Hope all the info you get from here will make you feel more in control as it's so easy to let AF be your boss.... they have helped me so much .

    Nikki

  • Hi nikki

    My Father is on that new Rivaroxaban he had a stroke last year, well it turns out he's actually had 2 strokes, they picked up on another one with ct scan he must of had a few years back.

    This site is really comforting and puts my mind at ease about the whole AF thing.

    Thank you for your comments & quick reply, much appreciated :)

  • Hi Krich, Welcome to the madhouse which is AF . It has been said that AF is a mongrel condition and since we are all different we all suffer in different ways but what both Ian and Tim have said is quite true.

    Until a few years ago AF was considered a benign nuisance and and many patients told to go off and put up with it but around 2007 the link with stroke became understood and now much more emphasis is placed on the control of it along with adequate anticoagulation for those at risk. AF increases stroke risk by five times over non AF people and whilst it won't kill you it has the potential to really mess up your life.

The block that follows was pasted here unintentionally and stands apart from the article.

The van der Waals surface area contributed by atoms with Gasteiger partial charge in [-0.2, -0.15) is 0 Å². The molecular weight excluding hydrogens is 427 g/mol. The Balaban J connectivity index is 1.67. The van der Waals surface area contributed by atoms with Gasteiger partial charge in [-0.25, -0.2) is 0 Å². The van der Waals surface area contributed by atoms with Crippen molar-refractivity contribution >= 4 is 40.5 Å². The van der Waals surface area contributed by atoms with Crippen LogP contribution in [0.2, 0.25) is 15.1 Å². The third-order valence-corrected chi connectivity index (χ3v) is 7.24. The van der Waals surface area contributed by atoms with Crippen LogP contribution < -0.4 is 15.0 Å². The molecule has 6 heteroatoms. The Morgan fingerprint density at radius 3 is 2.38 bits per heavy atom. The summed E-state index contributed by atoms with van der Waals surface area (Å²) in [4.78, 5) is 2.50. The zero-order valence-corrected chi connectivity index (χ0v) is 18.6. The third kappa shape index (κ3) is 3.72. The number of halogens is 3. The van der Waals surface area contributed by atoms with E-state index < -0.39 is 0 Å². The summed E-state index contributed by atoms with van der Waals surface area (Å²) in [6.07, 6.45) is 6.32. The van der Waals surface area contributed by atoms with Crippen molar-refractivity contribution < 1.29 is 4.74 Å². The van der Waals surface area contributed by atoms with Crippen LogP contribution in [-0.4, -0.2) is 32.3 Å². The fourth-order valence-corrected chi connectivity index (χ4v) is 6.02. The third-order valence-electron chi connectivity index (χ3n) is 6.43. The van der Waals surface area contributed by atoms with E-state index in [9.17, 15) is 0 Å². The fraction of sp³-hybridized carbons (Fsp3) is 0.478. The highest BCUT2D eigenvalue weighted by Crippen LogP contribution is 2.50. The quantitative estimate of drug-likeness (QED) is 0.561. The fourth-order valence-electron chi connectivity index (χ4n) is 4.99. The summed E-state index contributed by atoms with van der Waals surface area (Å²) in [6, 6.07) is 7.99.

Make sure that you get to see an Electrophysiologist, a cardiologist who specialises ion rhythm disorders. As Ian says Harefield in the same trust as Brompton Hospital where I was treated have some very good EPs.

    AFA main website have fact sheets on every subject of AF you can think of so get reading as knowledge is power and the more you can discuss intelligently with your specialists the better will be your outcome.

    My last comment may not be welcome but it is true that AF is a long journey. You have made the first steps and most importantly found with AFA and this forum a bloody good map so refer to it on any subject you need as somebody will have an opinion. answer or just plain understand you.